Continuing our study of Pickleball Fundamentals Master the basics and compete with confidence by Mary Littlewood, Ms. Littlewood offers these basic doubles strategies for players of any level. To read all her advice, buy her book.
Always face the ball on the other side of the net. Regardless of where you are on the court and where the ball is on the other side of the net, assume a position that is always facing the ball. In addition, always be prepared for the ball to be hit to you.
Know where you are on the court and where the boundary lines are. Many beginners will hit any ball coming to them regardless of the flight of the oncoming ball and where they are standing on the court. Every time you hit a ball that would have gone out of bounds, you’re extending the rally when, had you let the ball hit the ground first, you would have won the rally.
Always strive for placement and control rather than speed when you hit the ball. The more games that you play, the better you will be able to see where your opponents are on the court. As the ball is coming to you, note where your opponents are and in what direction they’re moving (if they’re moving). Then place the ball behind them or in an open space on their court.
Stacking. Stacking means that during the serve, the stronger player, whose forehand should be down the middle, lines up either at the baseline or at the non-volley zone line to the left (facing the net) of his partner. If the doubles team consists of one right-hand player and one left-hand player, the right-hand player would always line up to the left of his left-hand partner.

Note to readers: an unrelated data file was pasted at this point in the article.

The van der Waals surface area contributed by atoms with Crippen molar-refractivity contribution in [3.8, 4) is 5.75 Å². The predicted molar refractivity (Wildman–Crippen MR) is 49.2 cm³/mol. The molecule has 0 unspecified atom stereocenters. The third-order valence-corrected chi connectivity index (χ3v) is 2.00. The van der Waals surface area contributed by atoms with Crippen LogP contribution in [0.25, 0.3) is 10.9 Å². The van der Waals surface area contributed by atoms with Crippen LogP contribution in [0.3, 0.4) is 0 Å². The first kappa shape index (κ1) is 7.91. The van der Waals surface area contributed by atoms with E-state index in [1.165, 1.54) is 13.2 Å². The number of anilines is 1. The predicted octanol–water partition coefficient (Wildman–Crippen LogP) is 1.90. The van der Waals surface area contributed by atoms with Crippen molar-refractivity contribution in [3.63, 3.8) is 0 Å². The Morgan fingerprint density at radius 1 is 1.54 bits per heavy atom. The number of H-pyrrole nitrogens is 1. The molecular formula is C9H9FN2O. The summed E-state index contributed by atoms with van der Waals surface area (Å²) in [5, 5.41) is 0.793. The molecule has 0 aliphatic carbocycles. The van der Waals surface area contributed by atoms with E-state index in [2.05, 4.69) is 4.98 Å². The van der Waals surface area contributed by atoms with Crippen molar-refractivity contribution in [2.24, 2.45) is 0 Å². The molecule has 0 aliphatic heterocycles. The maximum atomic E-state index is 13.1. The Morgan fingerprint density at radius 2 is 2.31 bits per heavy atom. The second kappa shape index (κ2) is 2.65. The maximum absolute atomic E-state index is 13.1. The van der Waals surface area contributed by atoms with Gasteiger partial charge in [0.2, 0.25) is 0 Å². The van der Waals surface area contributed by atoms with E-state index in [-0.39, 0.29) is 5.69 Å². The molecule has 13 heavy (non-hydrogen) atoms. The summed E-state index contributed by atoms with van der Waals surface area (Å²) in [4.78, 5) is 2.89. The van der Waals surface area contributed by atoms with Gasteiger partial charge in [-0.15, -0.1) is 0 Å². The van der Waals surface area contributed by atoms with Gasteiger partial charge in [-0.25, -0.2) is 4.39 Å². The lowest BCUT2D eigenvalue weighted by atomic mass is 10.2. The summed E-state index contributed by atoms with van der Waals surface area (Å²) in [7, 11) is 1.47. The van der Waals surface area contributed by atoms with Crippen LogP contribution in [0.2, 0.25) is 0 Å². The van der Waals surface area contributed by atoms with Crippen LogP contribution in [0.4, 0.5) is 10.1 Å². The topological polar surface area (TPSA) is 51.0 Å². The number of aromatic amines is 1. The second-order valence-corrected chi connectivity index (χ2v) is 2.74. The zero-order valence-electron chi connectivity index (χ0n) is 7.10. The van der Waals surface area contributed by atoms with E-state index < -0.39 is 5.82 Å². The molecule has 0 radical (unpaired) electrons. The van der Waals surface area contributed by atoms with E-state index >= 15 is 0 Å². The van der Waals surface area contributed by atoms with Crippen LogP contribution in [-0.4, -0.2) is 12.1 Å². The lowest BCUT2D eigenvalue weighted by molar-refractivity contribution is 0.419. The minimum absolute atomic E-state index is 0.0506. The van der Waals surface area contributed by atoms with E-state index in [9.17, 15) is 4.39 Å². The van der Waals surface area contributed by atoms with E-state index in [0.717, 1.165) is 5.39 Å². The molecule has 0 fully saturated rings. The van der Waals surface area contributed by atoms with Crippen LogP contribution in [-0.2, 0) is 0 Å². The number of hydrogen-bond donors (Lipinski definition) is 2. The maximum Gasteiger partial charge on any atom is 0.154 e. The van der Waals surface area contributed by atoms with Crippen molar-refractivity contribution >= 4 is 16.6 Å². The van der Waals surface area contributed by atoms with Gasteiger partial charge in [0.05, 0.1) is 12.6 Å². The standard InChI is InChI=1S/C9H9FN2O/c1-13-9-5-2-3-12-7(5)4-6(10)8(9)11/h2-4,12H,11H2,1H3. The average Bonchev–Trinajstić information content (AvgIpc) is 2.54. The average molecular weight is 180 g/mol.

Jim Hackenberg, winner of multiple gold medals in men’s doubles and mixed doubles, explains two situations in which it is particularly beneficial:
* For a doubles team with a left-handed and a right-handed partner, stacking allows them to keep both their forehands down the middle. Since hitting the ball in the middle of the court is one of the best shots and the net is lower in the middle of the court, opponents will frequently attack the middle. Having both players’ forehand strength in the middle is to their advantage.
* Stacking also can be an advantage to a doubles team that consists of one player who is more dominant, quicker, stronger, and more consistent-than his partner. Mixed-doubles teams that consist of a player who is stronger than the other often use stacking so that the stronger player’s forehand is covering all middle shots.
The advantage to stacking is both partners hit more shots with their forehands. The dominant partner can cover more of the court.
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